The only ground condition is the availability of a 3D part model, Breton takes care of anything else.
For each of the previous points supporting the benefits of a manual riveting process, Breton has a specific automatic solution leaving the final fastening to the operator but with the hole and countersink already prepared in the correct position, shape and  depth:
  • Position precision is not an issue for any Breton equipment that is designed  to  achieve  the  best  5-axis  tolerance  on  the market.
  • A specific automatic probing head is capable to calculate the real surface position in respect to that of the 3D model and calculate the corrections in order to recover depth of cut and surface perpendicularity
  • The machine position is automatically modified without any operator assistance before drilling the hole and   countersink
  • With this solution the fixture only needs to keep the piece well fixed but it can leave to the machine probing capability the real shape calculation
  • The composite dust issue is solved avoiding the operator to be exposed to it during the material cutting
  • The composite integrity is guaranteed using a special developed solution that avoids any contamination and completely removes any dust
  • All the cutting parameters can be controlled much better than in a manual mode
  • The software is also capable to monitor the surface stability during the cutting operation and can be programmed to react in different ways according  to  the material responsiveness.
  • The structural part can be machined on the same trimming machine in order  to have the same level of precision. This way is the first step to guarantee a good assembly performance.

The core of Breton automatic countersink solution is the special probing head and compensating software.
They have both been designed at Breton’s and patented due to their specific and unique capabilities on the market.

The special probing head is stored in a specific holding device on the machine, protected and located outside the working area; when necessary, the machine automatically picks it up, while keeping  the tool change capability monitored through a specific application in order to avoid any collision with the device.

The system is composed of three mechanical transducers managed by a specifically developed NC control application in order to acquire the true position and orientation of the piece surface around the hole to be done.

The drilling program is a standard one where the machining cycle is substituted with the Breton routine to activate the countersinking head.
The typical drilling process follows these  steps:
  • The machine collects the special probing device
  • The machine picks up and measures the cutting tool (using a specific   Breton routine)
  • The machine sets up the probing device on a reference gauge integrated in the machine (using a specific     Breton routine)
  • The machine probes the surface in the theoretical position and orientation
  • The real position and orientation is recalculated by Breton software
  • Depending on the surface type and scratch sensibility, the machine position and orientation are corrected by either keeping the probes in contact with the piece or retracting the machine from it (average time of the full probing and position adjustment is 6 seconds)
  • The drilling and countersinking cutter proceeds along the real hole axis until the probes detect the correct depth of cut (this time depends on the type of material, layer depth, type of cutter, etc..). The system is capable to respect a depth tolerance of +- 0.03 mm on a stable surface (or +- 0.06 mm if the surface is not perfectly supported and fixed by the fixture)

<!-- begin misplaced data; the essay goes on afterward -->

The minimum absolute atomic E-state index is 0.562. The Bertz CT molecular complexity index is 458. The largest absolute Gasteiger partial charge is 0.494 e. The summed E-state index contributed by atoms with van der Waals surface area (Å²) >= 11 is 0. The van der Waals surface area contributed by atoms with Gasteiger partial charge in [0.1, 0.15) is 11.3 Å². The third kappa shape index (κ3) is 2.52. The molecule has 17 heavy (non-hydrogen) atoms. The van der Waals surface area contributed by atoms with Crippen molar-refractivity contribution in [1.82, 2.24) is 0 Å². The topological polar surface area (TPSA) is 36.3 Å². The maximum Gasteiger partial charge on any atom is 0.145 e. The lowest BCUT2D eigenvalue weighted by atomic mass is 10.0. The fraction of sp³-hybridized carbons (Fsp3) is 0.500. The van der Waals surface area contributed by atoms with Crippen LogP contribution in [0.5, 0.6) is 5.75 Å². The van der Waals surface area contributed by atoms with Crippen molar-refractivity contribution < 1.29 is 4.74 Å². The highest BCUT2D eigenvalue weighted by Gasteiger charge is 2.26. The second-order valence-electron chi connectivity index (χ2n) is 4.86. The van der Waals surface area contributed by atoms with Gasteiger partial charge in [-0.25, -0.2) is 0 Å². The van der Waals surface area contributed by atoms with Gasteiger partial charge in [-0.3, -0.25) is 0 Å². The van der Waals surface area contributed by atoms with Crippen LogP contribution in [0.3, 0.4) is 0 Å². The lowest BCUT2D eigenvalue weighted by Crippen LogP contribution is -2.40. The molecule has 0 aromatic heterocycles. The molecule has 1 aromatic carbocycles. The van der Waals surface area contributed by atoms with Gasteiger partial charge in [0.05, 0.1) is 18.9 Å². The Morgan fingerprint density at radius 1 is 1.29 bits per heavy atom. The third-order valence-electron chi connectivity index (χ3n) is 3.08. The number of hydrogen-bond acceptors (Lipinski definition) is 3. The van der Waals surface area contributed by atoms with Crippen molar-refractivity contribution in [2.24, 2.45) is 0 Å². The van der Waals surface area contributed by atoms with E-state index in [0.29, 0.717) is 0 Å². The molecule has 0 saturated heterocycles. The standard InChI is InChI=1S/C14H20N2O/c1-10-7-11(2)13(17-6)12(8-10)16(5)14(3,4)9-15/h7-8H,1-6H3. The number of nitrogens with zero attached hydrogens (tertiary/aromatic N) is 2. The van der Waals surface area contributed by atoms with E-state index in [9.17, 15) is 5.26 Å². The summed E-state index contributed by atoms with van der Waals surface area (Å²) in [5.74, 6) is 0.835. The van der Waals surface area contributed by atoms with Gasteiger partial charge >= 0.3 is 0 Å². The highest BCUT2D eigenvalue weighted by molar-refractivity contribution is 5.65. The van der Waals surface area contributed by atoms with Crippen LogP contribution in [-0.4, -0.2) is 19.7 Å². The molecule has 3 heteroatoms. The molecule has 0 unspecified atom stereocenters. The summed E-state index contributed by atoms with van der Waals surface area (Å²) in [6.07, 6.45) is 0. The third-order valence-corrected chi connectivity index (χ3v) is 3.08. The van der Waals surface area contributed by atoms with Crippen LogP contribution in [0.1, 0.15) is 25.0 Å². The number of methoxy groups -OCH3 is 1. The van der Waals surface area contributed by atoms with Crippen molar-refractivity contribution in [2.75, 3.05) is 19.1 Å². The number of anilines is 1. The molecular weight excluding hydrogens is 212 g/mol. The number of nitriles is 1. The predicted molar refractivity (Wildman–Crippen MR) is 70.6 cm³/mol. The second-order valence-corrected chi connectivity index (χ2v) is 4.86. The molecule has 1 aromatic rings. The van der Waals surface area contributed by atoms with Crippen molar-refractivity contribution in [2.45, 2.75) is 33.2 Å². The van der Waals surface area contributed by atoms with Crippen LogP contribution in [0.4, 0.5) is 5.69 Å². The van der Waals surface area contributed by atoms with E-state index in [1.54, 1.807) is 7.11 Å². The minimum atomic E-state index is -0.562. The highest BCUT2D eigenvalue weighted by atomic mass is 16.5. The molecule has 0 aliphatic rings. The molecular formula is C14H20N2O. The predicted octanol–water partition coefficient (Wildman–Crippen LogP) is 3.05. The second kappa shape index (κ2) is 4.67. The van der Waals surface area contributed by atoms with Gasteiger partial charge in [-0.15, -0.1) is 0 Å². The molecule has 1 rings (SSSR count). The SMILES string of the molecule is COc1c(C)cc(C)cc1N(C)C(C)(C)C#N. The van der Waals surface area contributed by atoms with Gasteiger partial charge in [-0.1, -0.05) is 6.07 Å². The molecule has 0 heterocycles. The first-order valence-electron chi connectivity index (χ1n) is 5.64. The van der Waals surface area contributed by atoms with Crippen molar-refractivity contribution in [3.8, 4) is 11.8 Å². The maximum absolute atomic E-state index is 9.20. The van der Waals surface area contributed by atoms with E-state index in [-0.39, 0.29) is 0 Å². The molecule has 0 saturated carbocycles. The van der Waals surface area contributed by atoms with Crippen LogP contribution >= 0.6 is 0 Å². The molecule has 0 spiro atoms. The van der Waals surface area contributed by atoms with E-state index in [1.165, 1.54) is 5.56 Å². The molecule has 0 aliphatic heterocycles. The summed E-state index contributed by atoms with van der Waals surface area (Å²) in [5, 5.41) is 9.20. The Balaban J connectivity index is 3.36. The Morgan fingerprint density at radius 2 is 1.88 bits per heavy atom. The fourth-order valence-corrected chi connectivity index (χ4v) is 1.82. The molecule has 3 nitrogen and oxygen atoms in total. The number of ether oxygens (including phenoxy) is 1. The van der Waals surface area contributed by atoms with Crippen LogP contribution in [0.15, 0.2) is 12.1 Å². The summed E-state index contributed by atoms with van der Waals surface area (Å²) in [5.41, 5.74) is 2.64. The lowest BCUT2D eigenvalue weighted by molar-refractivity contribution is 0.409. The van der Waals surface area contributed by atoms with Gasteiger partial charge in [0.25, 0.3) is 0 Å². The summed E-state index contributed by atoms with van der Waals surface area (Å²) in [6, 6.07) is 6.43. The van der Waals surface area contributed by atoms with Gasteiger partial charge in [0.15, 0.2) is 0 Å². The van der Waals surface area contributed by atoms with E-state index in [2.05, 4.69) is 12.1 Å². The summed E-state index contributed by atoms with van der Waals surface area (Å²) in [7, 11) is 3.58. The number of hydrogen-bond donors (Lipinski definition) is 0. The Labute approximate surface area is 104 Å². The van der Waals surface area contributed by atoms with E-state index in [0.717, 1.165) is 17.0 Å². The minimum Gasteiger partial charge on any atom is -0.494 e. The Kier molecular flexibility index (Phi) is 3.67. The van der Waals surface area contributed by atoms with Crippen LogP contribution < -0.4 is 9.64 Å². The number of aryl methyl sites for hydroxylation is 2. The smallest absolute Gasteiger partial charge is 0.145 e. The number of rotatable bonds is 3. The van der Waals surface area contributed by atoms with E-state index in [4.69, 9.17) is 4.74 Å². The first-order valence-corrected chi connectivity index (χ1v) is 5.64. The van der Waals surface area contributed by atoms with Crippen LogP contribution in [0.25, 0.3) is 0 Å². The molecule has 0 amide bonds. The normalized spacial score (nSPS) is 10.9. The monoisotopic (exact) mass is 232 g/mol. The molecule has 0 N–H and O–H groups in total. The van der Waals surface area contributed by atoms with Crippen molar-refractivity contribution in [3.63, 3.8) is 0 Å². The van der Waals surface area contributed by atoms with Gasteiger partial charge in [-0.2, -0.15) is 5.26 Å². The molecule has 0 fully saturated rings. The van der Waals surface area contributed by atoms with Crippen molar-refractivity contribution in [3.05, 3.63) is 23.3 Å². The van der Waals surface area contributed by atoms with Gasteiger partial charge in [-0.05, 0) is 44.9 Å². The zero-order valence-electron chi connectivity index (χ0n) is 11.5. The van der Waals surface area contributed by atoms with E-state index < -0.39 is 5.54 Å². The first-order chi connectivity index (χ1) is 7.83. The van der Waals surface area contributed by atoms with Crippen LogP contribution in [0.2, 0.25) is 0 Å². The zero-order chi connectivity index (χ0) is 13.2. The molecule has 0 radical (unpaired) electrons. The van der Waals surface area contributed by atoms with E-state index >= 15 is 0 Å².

The machine head is also equipped with a special dust extraction hood in order to collect all the dust generated by the drilling process.
There is no limitation in spindle performances as all the probing systems are static and connected to the head flange without any external   wire.

Depending on the material type, the head can supply compressed air, spray oil mist or pressurized coolant up to 40 Bar as the probing devices are fully sealed.

The following pictures explain the capability of the special head comparing the results of countersinking with and without the Breton solution:

This sequence is useful to understand better how the full process is working:

The system can be installed on any Breton machine giving the customer huge advantages compared to the manual process, spending just a small portion of the investment requested by more sophisticated solutions. 

(Breton is not yet assembling the rivets…).

Summarizing the points of strength of Breton solution:
  • One machine to trim, drill and countersinking
  • Precise process control
  • Small investments in a machine accessory
Since one of Breton’s major points of strength is its capability to hear the customer’s requirements, we are working to further improve this system reviewing the design and testing a contactless   solution.

Test Case: Composite panel
Machine type: Eagle 1500 2T K80 
(5 axis overhead  gantry machine) 

Machine size:  
X=8000 mm
Y=4000 mm
Z=1500 mm

Machine accuracy:  
X=+-0.02 mm 
Y= mm
Z= mm

Number of countersinks on each side of the part: 55
Countersink depth: 0,31 ± 0,08 mm 
Process stability achieved: Cp 1,34
Cpk (lower) 1,14

The following graph shows how the system recovers the hole surface perpendicularity starting from the theoretical one, measuring the real surface orientation (red lines in the graph), correcting the head A and C axis and checking the final result (green lines in the graph).

After this first phase, the system starts monitoring the countersink depth comparing the probes data with the target   values.
The final result, achieved on a composite part not perfectly stable on the fixture, is shown in the process control chart here   below:


The process stability is very nice giving a big safety margin. The customer chose to further increase the safety margin moving the average countersink depth in the lower tolerance direction (as show by the Cpk value).

For more information please write to

Thank you for the attention and best regards.

Sergio Prior